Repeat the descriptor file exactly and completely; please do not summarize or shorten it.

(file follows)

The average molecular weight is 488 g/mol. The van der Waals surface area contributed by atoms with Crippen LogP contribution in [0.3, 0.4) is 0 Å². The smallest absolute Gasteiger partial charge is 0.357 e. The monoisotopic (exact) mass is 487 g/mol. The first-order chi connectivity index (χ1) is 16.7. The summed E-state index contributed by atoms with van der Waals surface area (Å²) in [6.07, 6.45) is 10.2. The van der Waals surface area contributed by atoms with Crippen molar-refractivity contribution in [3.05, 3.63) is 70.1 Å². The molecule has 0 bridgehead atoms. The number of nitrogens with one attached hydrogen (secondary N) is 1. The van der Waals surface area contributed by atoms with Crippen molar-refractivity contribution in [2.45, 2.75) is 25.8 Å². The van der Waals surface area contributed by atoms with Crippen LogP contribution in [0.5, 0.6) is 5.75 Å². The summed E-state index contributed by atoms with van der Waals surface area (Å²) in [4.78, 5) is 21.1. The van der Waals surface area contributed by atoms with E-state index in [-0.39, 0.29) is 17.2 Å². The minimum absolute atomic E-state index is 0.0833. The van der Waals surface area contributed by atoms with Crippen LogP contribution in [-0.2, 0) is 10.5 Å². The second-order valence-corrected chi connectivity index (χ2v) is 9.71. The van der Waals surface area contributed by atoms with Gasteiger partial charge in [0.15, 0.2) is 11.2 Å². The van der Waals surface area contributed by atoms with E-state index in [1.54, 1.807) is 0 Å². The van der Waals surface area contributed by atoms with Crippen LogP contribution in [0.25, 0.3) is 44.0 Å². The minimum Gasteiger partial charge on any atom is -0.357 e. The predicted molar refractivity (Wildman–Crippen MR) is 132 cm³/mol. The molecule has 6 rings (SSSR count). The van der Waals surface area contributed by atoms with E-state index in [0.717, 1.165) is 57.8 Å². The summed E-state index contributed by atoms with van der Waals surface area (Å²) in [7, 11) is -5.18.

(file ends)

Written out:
The average molecular weight is 488 g/mol. The van der Waals surface area contributed by atoms with Crippen LogP contribution in [0.3, 0.4) is 0 Å². The smallest absolute Gasteiger partial charge is 0.357 e. The monoisotopic (exact) mass is 487 g/mol. The first-order chi connectivity index (χ1) is 16.7. The summed E-state index contributed by atoms with van der Waals surface area (Å²) in [6.07, 6.45) is 10.2. The van der Waals surface area contributed by atoms with Crippen molar-refractivity contribution in [3.05, 3.63) is 70.1 Å². The molecule has 0 bridgehead atoms. The number of nitrogens with one attached hydrogen (secondary N) is 1. The van der Waals surface area contributed by atoms with Crippen molar-refractivity contribution in [2.45, 2.75) is 25.8 Å². The van der Waals surface area contributed by atoms with Crippen LogP contribution in [0.5, 0.6) is 5.75 Å². The summed E-state index contributed by atoms with van der Waals surface area (Å²) in [4.78, 5) is 21.1. The van der Waals surface area contributed by atoms with E-state index in [-0.39, 0.29) is 17.2 Å². The minimum absolute atomic E-state index is 0.0833. The van der Waals surface area contributed by atoms with Crippen LogP contribution in [-0.2, 0) is 10.5 Å². The second-order valence-corrected chi connectivity index (χ2v) is 9.71. The van der Waals surface area contributed by atoms with Gasteiger partial charge in [0.15, 0.2) is 11.2 Å². The van der Waals surface area contributed by atoms with E-state index in [1.54, 1.807) is 0 Å². The van der Waals surface area contributed by atoms with Crippen LogP contribution in [0.25, 0.3) is 44.0 Å². The minimum Gasteiger partial charge on any atom is -0.357 e. The predicted molar refractivity (Wildman–Crippen MR) is 132 cm³/mol. The molecule has 6 rings (SSSR count). The van der Waals surface area contributed by atoms with E-state index in [0.717, 1.165) is 57.8 Å². The summed E-state index contributed by atoms with van der Waals surface area (Å²) in [7, 11) is -5.18.